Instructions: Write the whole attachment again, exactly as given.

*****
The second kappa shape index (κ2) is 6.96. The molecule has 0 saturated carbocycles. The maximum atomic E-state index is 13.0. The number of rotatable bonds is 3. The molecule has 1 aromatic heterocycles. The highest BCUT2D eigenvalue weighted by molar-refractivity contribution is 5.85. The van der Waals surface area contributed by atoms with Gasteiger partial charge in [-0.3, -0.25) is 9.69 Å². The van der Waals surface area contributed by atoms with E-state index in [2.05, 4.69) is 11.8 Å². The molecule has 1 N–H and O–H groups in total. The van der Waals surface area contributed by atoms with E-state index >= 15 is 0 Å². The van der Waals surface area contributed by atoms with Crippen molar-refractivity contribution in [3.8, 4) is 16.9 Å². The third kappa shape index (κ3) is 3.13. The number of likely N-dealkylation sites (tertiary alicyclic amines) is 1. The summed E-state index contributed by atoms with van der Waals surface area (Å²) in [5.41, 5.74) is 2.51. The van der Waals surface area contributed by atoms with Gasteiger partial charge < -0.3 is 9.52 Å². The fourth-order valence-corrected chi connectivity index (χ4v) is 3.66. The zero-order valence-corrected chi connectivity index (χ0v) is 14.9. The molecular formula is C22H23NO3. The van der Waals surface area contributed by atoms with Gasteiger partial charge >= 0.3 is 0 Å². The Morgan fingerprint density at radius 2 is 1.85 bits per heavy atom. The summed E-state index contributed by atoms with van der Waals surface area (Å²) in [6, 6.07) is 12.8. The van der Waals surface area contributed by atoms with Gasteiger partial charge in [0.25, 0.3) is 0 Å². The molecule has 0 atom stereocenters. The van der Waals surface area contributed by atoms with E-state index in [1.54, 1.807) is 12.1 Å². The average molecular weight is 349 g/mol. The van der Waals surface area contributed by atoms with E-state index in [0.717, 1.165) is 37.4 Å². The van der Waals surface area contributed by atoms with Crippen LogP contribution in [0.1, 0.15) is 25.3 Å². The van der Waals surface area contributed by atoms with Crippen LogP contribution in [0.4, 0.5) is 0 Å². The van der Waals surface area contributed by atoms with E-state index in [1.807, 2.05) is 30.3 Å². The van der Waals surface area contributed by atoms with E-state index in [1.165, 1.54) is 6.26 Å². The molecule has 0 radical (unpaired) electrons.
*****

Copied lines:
The second kappa shape index (κ2) is 6.96. The molecule has 0 saturated carbocycles. The maximum atomic E-state index is 13.0. The number of rotatable bonds is 3. The molecule has 1 aromatic heterocycles. The highest BCUT2D eigenvalue weighted by molar-refractivity contribution is 5.85. The van der Waals surface area contributed by atoms with Gasteiger partial charge in [-0.3, -0.25) is 9.69 Å². The van der Waals surface area contributed by atoms with E-state index in [2.05, 4.69) is 11.8 Å². The molecule has 1 N–H and O–H groups in total. The van der Waals surface area contributed by atoms with E-state index >= 15 is 0 Å². The van der Waals surface area contributed by atoms with Crippen molar-refractivity contribution in [3.8, 4) is 16.9 Å². The third kappa shape index (κ3) is 3.13. The number of likely N-dealkylation sites (tertiary alicyclic amines) is 1. The summed E-state index contributed by atoms with van der Waals surface area (Å²) in [5.41, 5.74) is 2.51. The van der Waals surface area contributed by atoms with Gasteiger partial charge < -0.3 is 9.52 Å². The fourth-order valence-corrected chi connectivity index (χ4v) is 3.66. The zero-order valence-corrected chi connectivity index (χ0v) is 14.9. The molecular formula is C22H23NO3. The van der Waals surface area contributed by atoms with Gasteiger partial charge >= 0.3 is 0 Å². The Morgan fingerprint density at radius 2 is 1.85 bits per heavy atom. The summed E-state index contributed by atoms with van der Waals surface area (Å²) in [6, 6.07) is 12.8. The van der Waals surface area contributed by atoms with Gasteiger partial charge in [0.25, 0.3) is 0 Å². The molecule has 0 atom stereocenters. The van der Waals surface area contributed by atoms with E-state index in [1.54, 1.807) is 12.1 Å². The average molecular weight is 349 g/mol. The van der Waals surface area contributed by atoms with E-state index in [0.717, 1.165) is 37.4 Å². The van der Waals surface area contributed by atoms with Crippen LogP contribution in [0.1, 0.15) is 25.3 Å². The van der Waals surface area contributed by atoms with Crippen LogP contribution in [0.4, 0.5) is 0 Å². The van der Waals surface area contributed by atoms with E-state index in [1.807, 2.05) is 30.3 Å². The van der Waals surface area contributed by atoms with E-state index in [1.165, 1.54) is 6.26 Å². The molecule has 0 radical (unpaired) electrons.